Grouplove’s Rumours‘ Spirit
Grouplove is a band on the move. After meeting at an artists’ retreat in 2009, they exploded on the scene with a self-titled EP the following year and signed a record deal and released their first album a year later. Tracks from Never Trust a Happy Song found their way up the modern rock charts, as well as into iPod commercials and an episode of Glee. All the while, they’ve toured relentlessly, moving from opening slots for Florence and the Machine and Joy Formidable to headlining their own tours, and stopping at major festivals.
Their second album, Spreading Rumours, sticks to their established style. Their perpetual sugar high takes a few cues from jangly mid-nineties acts like Geggy Tah and later mall-pop group New Radicals. They are nothing if not free spirits, and they create music that can be uplifting and heartfelt at its best, or disjointed and scattered at its worst. Christian Zucconi and Hannah Hooper share lead vocals. Both have high-pitched, occasionally piercing, voices that shout well, but don’t add much depth or texture. Much of the lyrics come across as punchy nonsense so it might not matter anyway.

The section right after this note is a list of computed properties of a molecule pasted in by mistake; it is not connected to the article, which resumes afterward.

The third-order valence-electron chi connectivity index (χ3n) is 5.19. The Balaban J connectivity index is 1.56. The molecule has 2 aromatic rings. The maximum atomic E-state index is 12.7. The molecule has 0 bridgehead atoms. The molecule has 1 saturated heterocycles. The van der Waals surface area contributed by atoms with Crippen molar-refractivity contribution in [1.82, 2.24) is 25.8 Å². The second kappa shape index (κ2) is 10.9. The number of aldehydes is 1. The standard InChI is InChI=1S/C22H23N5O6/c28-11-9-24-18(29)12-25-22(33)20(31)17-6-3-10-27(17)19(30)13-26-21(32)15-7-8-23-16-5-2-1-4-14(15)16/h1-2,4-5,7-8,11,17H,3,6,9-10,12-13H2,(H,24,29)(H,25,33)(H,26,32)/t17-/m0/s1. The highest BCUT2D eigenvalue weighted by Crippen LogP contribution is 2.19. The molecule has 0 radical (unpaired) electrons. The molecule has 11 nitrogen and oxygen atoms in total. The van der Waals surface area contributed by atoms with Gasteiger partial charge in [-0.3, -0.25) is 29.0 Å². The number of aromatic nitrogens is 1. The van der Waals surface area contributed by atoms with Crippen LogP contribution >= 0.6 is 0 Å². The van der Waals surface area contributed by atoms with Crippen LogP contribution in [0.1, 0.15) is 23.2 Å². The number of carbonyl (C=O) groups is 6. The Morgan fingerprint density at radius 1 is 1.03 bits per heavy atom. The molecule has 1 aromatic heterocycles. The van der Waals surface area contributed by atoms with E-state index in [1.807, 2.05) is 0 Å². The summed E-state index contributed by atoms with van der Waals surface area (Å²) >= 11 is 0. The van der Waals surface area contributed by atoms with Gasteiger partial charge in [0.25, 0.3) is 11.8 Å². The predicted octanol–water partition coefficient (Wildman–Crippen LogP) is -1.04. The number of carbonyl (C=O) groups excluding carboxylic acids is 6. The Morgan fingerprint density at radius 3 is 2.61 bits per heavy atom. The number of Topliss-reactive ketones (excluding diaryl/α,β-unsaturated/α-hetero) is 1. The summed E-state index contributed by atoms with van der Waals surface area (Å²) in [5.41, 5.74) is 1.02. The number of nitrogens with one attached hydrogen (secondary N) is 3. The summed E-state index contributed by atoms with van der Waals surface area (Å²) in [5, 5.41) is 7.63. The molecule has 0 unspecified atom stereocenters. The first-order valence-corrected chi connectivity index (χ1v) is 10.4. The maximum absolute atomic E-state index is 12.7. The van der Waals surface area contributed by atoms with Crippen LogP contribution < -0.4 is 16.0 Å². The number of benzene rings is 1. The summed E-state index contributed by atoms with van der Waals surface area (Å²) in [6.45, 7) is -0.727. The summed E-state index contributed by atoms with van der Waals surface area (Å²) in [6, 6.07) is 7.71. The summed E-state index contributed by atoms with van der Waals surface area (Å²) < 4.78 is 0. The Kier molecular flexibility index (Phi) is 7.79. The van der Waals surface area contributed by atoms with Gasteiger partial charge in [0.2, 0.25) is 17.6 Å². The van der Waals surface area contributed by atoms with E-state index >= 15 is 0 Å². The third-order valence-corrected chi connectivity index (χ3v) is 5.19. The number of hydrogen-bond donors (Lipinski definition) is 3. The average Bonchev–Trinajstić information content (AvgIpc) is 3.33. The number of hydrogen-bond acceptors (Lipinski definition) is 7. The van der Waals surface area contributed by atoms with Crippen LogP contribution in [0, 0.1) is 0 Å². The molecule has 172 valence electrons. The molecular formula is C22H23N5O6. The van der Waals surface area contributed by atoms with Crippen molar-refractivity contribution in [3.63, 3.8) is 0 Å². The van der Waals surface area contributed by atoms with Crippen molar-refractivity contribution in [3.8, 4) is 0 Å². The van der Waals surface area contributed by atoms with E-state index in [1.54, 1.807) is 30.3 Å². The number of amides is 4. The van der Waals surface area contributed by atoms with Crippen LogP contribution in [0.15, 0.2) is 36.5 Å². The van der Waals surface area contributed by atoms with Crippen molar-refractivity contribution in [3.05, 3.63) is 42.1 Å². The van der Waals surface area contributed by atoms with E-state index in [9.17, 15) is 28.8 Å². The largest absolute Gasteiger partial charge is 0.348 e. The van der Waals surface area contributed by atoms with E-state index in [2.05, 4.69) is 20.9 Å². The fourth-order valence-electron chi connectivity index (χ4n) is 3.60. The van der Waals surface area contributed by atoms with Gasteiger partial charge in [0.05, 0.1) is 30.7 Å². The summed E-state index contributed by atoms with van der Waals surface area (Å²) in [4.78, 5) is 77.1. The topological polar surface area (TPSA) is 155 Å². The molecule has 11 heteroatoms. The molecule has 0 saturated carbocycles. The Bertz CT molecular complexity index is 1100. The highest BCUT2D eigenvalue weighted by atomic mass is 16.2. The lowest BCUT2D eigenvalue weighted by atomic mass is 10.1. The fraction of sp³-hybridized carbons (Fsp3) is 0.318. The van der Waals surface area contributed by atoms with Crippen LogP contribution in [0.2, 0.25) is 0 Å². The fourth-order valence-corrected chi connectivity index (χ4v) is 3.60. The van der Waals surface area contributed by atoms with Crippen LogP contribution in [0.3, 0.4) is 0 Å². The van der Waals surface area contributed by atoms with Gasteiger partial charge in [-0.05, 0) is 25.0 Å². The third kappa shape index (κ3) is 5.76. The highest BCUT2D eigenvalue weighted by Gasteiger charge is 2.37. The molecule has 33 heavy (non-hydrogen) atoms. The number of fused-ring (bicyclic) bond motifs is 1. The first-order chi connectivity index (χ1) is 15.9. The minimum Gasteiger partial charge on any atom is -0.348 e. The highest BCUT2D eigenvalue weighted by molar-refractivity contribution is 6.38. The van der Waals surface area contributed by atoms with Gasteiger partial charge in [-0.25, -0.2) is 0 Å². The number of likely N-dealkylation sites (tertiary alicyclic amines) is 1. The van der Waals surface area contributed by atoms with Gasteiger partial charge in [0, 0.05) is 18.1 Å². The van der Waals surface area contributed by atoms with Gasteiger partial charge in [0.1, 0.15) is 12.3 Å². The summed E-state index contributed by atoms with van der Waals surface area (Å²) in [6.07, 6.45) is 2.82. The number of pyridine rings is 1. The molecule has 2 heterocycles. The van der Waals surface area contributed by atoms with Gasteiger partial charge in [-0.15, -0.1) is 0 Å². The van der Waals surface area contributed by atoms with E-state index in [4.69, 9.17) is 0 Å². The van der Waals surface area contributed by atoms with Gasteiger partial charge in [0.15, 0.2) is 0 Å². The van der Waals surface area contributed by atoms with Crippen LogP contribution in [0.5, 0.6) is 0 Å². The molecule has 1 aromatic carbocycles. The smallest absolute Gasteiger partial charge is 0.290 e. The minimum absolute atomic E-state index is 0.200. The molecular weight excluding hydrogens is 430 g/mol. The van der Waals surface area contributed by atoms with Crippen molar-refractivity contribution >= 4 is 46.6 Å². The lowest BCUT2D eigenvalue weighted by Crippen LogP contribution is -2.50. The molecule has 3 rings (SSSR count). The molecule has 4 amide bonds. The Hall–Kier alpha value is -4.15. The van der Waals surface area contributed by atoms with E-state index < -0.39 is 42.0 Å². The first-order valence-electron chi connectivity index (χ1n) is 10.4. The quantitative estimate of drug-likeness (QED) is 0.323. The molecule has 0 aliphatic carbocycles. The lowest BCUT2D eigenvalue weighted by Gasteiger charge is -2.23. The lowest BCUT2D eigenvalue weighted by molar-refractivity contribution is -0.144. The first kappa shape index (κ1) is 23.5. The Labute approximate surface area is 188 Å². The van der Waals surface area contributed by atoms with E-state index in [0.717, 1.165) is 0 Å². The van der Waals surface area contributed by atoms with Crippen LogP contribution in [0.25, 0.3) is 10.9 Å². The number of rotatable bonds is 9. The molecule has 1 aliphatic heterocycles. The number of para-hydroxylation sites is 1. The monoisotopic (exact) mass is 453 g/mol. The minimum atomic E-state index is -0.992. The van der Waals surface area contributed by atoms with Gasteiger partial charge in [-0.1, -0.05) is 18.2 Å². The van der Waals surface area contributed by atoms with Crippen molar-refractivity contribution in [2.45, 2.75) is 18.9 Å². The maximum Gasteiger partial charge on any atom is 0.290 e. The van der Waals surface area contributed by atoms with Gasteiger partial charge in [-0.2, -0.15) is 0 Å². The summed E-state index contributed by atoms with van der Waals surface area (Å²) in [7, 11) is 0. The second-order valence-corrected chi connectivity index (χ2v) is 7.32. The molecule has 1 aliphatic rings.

The childlike bounce of songs like “Ways to Go” and “Shark Attack” gives the album its frantic, quirky energy, spilling over, unable to wait to get to the next song and the next one after. They spread their wings a bit by adding some more electronic tricks to their pop, like on opener “I’m With You” with its looping piano trills and slowly bubbling beat. However, they shine brightest when they stray furthest from their comfort zone. Songs that put acoustic guitars, piano and muted drums up front ground their bohemia in an earthier sound. “Sit Still,” with its extended drum outro, the drowsy and contemplative “Hippy Hill” and album closer “Save the Party for Me” all benefit from this treatment, adding heart without sacrificing a bit of their free spirit.